Dealers have plenty to worry about when it comes to rules and regulations governing the industry, but perhaps the most harrowing are known as “UDAPs”.
Unfair and Deceptive Acts and Practices (UDAP) statutes are consumer protection laws that address what lawmakers consider to be “unethical” or otherwise “bad” business practices. The Federal Trade Commission Act prohibits unfair or deceptive acts or practices and each of the fifty states and the District of Columbia have enacted consumer protection laws that also prohibit these practices. These statutes have far-reaching implications for auto dealers because they typically provide both for enforcement by the government to stop the practice and individual actions for damages brought by consumers who are hurt by the practices.
Dealers need to be aware that these statues are extremely broad and not only prohibit acts and practices that fall directly under the purview of specific laws, but also any other practice that is determined to be unfair or deceptive to the consumer. A behavior can be found to be unfair and deceptive and thus actionable even though it does not constitute fraud, breach of contract, or negligence under more traditional law. As a result, UDAP claims are a favorite among consumer attorneys – especially those seeking class action lawsuits.
In many states, courts are empowered to award double or triple damages as well as punitive damages and attorney’s fees for UDAP violations. Under many of statutes, courts can also issue an injunction against the defendants from engaging in similar practices in the future. Under almost every statute, some state agency, usually the attorney general, is authorized to pursue the matter even if a consumer does not pursue it.
There are a wide variety of dealer sales, F&I, and advertising practices that may be considered to be unfair or deceptive by regulators or courts. Several of these are well-known, while others may surprise you. Here are some examples of potential UDAP violations:
- “Drip Pricing” which the FTC defines as a pricing technique in which firms advertise only part of a product’s price and reveal other charges later as the customer goes through the buying process.
- “Payment Packing” or inflating a monthly payment amount in order to allow room for adding additional goods or services while leading the customer to believe that the quoted payment is for the vehicle purchase only or “base payment”.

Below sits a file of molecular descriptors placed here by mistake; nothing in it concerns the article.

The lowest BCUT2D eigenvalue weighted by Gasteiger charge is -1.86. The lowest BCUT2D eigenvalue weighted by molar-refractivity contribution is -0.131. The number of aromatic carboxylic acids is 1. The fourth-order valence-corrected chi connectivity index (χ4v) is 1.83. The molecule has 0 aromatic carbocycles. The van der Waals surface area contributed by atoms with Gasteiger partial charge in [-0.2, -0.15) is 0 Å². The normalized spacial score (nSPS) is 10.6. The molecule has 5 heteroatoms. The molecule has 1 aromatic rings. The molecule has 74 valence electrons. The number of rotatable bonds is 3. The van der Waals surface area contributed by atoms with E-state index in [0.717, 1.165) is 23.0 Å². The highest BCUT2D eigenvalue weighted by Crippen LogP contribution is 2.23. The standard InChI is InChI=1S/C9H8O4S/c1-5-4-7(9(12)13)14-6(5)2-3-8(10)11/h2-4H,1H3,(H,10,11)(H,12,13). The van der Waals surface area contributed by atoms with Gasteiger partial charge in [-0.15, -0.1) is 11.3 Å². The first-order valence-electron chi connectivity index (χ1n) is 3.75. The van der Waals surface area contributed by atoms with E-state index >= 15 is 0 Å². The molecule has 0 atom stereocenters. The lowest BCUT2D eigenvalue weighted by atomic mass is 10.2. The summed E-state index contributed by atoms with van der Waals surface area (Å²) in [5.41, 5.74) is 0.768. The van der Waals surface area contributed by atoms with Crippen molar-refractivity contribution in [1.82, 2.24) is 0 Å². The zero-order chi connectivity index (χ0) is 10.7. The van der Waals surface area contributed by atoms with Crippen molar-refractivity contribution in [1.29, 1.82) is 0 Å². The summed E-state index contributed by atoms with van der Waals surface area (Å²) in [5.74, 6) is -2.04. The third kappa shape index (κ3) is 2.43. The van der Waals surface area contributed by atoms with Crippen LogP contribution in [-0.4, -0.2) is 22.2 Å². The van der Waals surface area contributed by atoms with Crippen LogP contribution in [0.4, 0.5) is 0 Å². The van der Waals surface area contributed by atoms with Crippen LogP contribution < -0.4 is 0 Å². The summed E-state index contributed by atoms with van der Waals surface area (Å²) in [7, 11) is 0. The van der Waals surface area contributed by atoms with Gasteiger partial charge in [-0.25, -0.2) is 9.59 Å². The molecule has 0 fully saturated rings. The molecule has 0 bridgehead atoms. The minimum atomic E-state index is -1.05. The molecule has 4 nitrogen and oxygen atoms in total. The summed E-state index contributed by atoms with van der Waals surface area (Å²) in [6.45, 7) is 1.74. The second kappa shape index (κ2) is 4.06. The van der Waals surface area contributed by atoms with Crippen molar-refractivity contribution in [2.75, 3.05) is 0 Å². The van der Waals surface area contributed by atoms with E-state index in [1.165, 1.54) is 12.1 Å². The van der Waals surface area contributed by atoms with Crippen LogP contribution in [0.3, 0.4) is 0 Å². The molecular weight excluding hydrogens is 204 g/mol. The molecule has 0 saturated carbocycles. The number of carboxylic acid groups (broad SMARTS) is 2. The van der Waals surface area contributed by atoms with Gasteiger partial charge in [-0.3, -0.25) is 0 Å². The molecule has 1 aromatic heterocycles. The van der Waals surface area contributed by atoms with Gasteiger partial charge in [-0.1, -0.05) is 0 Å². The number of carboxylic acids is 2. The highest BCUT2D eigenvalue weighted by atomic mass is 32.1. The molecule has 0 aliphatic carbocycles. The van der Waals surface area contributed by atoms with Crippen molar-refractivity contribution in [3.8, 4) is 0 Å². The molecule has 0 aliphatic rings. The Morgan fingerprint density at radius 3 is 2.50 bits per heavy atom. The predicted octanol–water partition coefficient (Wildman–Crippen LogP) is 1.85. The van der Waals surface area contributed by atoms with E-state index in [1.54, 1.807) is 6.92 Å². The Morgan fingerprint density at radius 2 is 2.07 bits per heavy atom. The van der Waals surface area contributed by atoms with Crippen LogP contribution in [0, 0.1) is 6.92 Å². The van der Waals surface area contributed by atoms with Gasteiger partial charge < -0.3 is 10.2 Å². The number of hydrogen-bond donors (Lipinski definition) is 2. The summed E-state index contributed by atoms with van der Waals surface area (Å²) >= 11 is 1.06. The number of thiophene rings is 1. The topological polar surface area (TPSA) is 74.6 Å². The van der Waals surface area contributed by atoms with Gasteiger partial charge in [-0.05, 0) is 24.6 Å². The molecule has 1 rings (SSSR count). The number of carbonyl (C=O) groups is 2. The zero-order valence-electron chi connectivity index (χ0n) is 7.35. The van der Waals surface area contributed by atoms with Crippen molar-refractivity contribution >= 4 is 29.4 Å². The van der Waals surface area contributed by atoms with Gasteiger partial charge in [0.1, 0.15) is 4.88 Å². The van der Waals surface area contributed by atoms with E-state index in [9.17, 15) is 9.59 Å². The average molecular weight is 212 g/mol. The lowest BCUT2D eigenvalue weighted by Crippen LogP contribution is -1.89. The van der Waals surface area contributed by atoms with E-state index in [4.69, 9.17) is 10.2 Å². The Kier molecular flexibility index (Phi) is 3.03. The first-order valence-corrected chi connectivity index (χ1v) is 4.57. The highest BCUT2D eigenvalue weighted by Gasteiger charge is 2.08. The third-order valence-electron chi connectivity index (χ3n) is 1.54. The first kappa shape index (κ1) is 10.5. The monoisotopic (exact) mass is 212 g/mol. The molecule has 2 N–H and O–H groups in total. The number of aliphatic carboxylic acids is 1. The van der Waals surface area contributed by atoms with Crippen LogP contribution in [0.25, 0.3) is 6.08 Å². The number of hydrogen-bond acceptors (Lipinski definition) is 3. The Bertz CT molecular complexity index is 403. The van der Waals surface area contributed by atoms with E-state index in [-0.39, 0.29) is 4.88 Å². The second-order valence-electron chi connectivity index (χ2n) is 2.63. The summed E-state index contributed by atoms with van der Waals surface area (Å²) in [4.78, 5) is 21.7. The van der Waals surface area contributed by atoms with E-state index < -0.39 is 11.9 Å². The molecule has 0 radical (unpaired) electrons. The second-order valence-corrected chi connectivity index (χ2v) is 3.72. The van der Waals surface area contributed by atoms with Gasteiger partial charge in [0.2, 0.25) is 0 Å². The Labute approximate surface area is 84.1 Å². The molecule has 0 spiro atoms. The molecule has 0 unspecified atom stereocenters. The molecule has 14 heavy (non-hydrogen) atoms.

- “Yo-yo” Financing” or delivering a vehicle with terms that the consumer will most likely not qualify for, with the intention of having the customer re-write the contract under less desirable terms. Spot delivery has been on regulators’ radar screens lately, so these claims are becoming more common.
- Informing a buyer that financing for the car will not be approved unless the buyer purchases a service contract, insurance or other products.
- Leading a consumer to believe that he or she is purchasing a vehicle when it is in fact a lease.
- Failing to disclose dealer-added accessories on advertised vehicles.
- Leading a consumer to believe that the dealer will be assuming all liability under the lease of a trade-in vehicle, when the dealer intends to only make the final lease payments and assume no other liability, such as excess wear and tear or over-mileage.
- Oral promises made to the customer that the dealer fails to deliver upon. A common misconception by dealership staff is that only written agreements are enforceable and oral agreements are irrelevant once the customer signs a contract. This is simply not the case. Even if the final contract is in perfect form, the transaction can be legally second-guessed based purely on oral, pre-contract communications between the buyer and seller. Be careful what you say!
- Bait & Switch - The FTC defines bait advertising as “an alluring but insincere effort to sell a product or service which the advertiser in truth does not intend or want to sell. Its purpose is to switch consumers from buying the advertised merchandise in order to sell something else, usually at a higher price or on a basis more advantageous to the advertiser.”
- Failure to disclose known vehicle history, such as that the vehicle was previously used as a rental or demonstrator, was previously sold and returned, suffered damage, stolen-recovered, flood-damaged, hail-damaged, a salvage vehicle, rebuilt or reconditioned.
- Breach of warranty claims - The FTC Used Car Rule declares that it is a deceptive act or practice for a dealer to misrepresent the mechanical condition of a used vehicle, misrepresent the terms of any warranty offered in connection with the sale of a used vehicle, or to represent that a used vehicle is sold with a warranty when it is not.
- Representing that vehicles are new when they are in fact, used.
- Representing that a vehicle is of a particular standard, quality, or grade when it is not.
- Misrepresenting discounts in advertising and not disclosing important limitations.
- Posting false testimonials or online reviews.
It’s more important than ever to be very careful when dealing with consumers. Plaintiff’s attorneys are constantly on the prowl for cases and regulators recognize the political capital in going after dealers. There’s just no upside to being accused of deceptive practices.